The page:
Did the fact that the parties are related affect the characterization of the inter-company agreements such that the agreements should effectively be viewed as a sale of the business activity?

The court referred to the OECD transfer pricing guidelines that instruct tax authorities in characterizing transactions among related parties and the proper transfer pricing of the transaction. The court noted that under these OECD guidelines, the characterization of the transaction would be different from the actual agreements between the parties only in rare cases where the “agreements are fundamentally unfounded or do not allow by any means to determine an arm’s length price.”

With respect to the characterization of the transaction, the court found that the licensing and R&D agreements are common among unrelated parties and therefore the ITA cannot argue that the characterization of the agreement was necessarily affected from the relationship between the parties. Accordingly, the court found that the ITA can, at most, challenge the pricing of these transactions. The ITA made no arguments with respect to the arm’s length consideration that should have been paid in these intercompany transactions.

The court noted the business logic behind the appellant entering into these agreements and the fact that the Product had not been profitable up to the acquisition. The intercompany agreements actually provided the appellant with greater chances of survival and ensured its future. In this context, the court criticized the ITA for taxing the appellant in hindsight and noted that under the OECD transfer pricing guidelines, a transaction will be re-characterized only if there is a “clearly more attractive opportunity” (emphasis in source). The ITA cannot reclassify a transaction simply because the appellant had other business opportunities.

The court went on to reject the ITA’s argument that there was no business logic for the appellant to prefer the intercompany agreements over other business alternatives in light of the loans that Roche extended to the appellant. The court determined that Roche cannot be expected to continue to extend loans forever and other business opportunities should be examined while considering both parties to the transaction.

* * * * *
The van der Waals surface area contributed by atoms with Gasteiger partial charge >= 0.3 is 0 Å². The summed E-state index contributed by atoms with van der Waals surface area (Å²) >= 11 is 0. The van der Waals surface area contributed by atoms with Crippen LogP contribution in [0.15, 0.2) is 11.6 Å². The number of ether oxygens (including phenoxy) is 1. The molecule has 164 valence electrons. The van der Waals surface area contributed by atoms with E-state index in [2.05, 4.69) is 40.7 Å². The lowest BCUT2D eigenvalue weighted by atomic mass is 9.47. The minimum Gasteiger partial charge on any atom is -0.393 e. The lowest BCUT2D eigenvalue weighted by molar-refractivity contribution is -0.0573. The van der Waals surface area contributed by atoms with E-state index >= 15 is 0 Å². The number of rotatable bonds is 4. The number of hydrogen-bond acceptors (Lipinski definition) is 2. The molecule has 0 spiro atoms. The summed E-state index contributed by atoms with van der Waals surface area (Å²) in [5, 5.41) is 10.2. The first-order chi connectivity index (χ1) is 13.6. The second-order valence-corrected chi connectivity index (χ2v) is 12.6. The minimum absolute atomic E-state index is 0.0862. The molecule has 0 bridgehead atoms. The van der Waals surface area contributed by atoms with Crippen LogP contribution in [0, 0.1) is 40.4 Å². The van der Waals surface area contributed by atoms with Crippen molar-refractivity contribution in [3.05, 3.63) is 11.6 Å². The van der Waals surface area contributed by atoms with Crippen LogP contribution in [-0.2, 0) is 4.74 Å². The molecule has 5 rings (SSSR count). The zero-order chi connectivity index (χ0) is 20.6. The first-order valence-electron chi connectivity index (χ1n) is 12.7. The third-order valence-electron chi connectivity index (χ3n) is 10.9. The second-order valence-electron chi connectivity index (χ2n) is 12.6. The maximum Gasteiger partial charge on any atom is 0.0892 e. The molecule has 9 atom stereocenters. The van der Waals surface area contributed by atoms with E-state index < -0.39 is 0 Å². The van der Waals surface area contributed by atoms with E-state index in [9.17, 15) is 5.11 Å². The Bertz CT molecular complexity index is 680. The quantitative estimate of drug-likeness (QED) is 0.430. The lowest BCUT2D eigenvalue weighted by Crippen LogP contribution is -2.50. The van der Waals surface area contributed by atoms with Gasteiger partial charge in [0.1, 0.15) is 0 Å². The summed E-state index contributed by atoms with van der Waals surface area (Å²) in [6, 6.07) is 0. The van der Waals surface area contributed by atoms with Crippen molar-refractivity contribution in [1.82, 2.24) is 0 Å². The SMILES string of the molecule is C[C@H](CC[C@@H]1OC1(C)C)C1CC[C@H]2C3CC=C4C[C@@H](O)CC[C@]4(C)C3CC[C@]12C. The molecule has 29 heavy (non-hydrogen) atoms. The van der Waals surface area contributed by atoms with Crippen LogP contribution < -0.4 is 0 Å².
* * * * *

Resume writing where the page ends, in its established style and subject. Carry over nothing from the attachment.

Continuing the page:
Finally, the court rejected the ITA’s position that Roche decided to transfer the FAR at the Medingo Acquisition date. The court determined in this context that even if FAR was transferred (which was not the case), then such transfer cannot be dated back to the date of the decision to transfer FAR, but only to the date of the actual transfer.

The Medingo ruling is another hit to the ITA’s broad view of FAR sale transactions reflected in a circular it published in 2018 (see our client update here). The court’s ruling is consistent with the Broadcom ruling, which is cited repeatedly by the Tel-Aviv District Court in Medingo, and demonstrates that Israeli courts will not easily interfere with the characterization of a transaction between related parties.

It remains to be seen whether the ITA will decide to appeal this decision to the Supreme Court, or rather refrain from challenging it, as was the case with respect to the Broadcom ruling.

We are available if you want to further discuss the potential impacts of the Medingo ruling or require any tax advice in connection with the matters discussed herein.


Meir Linzen | Chairman
Chairman of the firm and Head of Tax Department
Guy Katz | Partner
Tax Department
Yuval Navot | Partner 
Tax Department
Ofer Granot | Partner
Tax Department
Eyal Bar-Zvi | Partner
Tax Department
Eldad Chamam | Partner
Tax Departmentchamame@herzoglaw.co.il
Ehab Farah | Partner
Tax Department
Amir Cooper | Partner
Tax Department